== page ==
Page 4652 - Week 15 - Wednesday, 7 December 1994

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Amendments have been suggested by the Chief Minister's officers. Those suggestions have been taken on board, and the amendments are now being drafted. There will be an opportunity to look at these matters before we come back this afternoon to debate them. I am sure that the Government finds it very convenient to say, "This is too hard; let us leave it to another day". If you felt that way, it would have helped to have had the necessary legislation in place, on the table and passed into law a long time before two weeks ago.

MR LAMONT (Minister for Urban Services, Minister for Housing and Community Services, Minister for Industrial Relations and Minister for Sport), by leave: Madam Speaker, the issue raised by Mr Humphries is somewhat of a fallacy. The questions that Mr Humphries has alleged that he wished to have addressed have been capable of being debated, discussed or tabled in this Assembly since the original legislation that he spoke about was tabled in September. He has failed to do so. A committee of this Assembly has spent at least a year - I would suggest, almost two years - considering the effects of a similar piece of legislation which was dealt with in the way that Mr Humphries is proposing that we now deal with this Bill. I refer specifically to the Planning, Development and Infrastructure Committee's investigations into the legislation underpinning the Territory Plan. You may recall, because you were in the First Assembly, Mr Humphries, the great concerns that were expressed by all parties at that time about the way in which that legislation and the amendments, in particular, were rushed through. In hindsight, they were ill considered, ill conceived and - - -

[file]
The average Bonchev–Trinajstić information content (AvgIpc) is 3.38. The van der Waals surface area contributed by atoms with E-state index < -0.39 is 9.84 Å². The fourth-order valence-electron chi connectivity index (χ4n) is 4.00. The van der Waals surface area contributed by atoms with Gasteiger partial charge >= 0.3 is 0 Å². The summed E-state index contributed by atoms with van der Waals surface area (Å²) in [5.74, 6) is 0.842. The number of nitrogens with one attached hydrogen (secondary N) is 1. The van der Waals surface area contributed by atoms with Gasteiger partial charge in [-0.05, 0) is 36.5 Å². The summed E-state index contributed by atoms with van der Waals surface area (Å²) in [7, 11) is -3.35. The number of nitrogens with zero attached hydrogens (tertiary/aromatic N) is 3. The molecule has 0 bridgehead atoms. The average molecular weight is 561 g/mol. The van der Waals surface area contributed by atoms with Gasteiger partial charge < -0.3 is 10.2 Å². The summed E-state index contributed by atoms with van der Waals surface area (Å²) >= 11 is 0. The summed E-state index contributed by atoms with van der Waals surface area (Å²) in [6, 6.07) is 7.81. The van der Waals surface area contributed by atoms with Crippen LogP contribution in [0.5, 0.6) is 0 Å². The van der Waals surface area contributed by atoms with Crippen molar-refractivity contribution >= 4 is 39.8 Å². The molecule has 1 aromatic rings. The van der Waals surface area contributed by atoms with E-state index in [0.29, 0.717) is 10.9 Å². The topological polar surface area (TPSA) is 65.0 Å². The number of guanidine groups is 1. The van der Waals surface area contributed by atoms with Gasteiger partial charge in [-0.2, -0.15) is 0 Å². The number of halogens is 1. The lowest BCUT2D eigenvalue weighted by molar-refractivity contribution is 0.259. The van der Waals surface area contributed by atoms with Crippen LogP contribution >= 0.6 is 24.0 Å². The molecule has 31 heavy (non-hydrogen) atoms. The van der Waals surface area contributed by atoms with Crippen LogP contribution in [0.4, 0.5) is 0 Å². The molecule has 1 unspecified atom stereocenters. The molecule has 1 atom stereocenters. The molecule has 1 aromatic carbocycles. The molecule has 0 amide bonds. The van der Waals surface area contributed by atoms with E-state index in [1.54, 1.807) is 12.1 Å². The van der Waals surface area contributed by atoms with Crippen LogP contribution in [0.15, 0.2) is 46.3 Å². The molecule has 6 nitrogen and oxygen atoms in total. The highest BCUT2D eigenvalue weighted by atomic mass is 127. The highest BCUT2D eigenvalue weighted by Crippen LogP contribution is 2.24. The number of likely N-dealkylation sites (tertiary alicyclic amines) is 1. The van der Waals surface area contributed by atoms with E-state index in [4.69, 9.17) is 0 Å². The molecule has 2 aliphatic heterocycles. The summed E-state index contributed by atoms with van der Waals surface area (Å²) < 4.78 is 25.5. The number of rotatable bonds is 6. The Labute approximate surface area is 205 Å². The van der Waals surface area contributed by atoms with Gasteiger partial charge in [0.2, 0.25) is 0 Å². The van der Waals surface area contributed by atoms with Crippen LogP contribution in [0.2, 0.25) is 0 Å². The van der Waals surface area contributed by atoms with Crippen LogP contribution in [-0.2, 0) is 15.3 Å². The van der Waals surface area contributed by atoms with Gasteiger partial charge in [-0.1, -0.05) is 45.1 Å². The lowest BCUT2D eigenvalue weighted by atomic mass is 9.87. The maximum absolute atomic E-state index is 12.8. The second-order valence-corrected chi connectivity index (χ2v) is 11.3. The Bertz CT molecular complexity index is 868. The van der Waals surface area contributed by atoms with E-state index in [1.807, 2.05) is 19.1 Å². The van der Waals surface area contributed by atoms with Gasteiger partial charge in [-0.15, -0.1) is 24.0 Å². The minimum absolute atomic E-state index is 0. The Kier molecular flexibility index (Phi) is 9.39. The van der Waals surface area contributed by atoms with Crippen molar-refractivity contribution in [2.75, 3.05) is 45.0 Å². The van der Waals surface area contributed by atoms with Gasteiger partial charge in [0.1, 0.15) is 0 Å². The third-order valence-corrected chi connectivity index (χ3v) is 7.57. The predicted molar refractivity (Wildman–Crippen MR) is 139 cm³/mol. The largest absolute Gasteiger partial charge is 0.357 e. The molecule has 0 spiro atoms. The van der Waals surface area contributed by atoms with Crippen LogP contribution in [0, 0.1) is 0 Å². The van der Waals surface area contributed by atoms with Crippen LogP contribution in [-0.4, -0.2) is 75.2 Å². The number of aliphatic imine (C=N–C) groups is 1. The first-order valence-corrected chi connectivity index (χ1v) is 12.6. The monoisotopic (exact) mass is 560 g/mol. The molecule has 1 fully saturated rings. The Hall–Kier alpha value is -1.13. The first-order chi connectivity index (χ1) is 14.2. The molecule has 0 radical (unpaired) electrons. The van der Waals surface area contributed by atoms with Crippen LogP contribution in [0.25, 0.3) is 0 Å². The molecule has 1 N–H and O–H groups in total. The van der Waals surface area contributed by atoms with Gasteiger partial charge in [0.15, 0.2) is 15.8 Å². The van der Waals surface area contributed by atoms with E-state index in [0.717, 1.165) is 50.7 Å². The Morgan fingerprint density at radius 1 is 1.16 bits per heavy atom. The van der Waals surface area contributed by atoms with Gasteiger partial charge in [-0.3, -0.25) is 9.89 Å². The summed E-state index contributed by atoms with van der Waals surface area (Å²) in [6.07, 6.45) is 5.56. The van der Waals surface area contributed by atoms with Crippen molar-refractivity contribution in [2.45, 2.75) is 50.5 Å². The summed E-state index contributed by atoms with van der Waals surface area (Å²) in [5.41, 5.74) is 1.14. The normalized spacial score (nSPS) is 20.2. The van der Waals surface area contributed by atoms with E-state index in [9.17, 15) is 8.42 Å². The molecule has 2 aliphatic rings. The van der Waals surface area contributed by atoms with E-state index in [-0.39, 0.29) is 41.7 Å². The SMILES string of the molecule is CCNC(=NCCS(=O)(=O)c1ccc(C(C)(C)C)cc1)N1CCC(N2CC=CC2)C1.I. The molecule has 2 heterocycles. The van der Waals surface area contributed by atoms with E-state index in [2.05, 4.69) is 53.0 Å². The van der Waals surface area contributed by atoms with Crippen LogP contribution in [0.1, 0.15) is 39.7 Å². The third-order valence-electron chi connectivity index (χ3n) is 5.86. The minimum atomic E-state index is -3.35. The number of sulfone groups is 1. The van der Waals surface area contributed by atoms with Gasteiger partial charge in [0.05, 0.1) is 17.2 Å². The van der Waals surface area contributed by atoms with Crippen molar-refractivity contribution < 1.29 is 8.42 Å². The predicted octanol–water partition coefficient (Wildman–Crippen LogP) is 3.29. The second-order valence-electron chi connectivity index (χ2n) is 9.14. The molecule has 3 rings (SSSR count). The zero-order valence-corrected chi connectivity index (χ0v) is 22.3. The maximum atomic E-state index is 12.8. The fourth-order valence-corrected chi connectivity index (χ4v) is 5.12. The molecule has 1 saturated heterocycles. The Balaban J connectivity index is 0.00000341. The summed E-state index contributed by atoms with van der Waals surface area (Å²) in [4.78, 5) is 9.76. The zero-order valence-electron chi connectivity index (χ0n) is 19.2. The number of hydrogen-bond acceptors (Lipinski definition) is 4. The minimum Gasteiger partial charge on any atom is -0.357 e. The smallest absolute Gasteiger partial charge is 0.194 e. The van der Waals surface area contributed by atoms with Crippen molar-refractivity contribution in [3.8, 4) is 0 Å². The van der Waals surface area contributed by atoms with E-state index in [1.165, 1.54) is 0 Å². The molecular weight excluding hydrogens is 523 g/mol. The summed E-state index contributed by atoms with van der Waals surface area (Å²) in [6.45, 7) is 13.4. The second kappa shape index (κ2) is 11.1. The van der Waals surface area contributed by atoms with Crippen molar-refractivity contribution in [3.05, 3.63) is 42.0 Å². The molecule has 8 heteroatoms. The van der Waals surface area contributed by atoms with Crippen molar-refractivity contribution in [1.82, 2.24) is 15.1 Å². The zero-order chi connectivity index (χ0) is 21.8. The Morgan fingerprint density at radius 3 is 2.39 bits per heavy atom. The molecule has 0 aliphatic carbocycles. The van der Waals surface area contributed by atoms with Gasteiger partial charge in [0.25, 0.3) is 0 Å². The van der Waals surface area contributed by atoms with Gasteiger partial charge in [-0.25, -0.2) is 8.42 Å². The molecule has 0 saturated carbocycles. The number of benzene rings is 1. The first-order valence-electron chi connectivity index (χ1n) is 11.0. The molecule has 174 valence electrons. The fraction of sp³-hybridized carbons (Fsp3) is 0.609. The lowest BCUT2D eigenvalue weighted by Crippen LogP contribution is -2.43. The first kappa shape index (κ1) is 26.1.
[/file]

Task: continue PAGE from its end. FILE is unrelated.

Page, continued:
Mr Moore: That is just not how it happened.

MR LAMONT: It did. The number of amendments proposed, debated and discussed without their being analysed properly as to what their effect would be, I would suggest to you, caused the most substantial of the planks for reconsideration of that legislation by the PDI Committee, Mr Moore.

Mr Moore: But they were not rushed; that is what I am saying.

MR LAMONT: But they were rushed. The majority of them were determined on the floor of the Assembly as the debate continued. That will be the way in which any variations, alterations or additions to the proposals put forward by Mr Humphries on this matter will need to be considered by this Assembly. We have two sitting days left in the life of this Assembly and - - -

Mr Kaine: And you are going to use up all today with this stupid debate.

Mr Humphries: Yes, that is right; that is what will happen.

MR LAMONT: Did you get a prescription or something overnight? The simple fact is that, in considering a matter of this substance - and it is an extremely complex, substantial matter - - -

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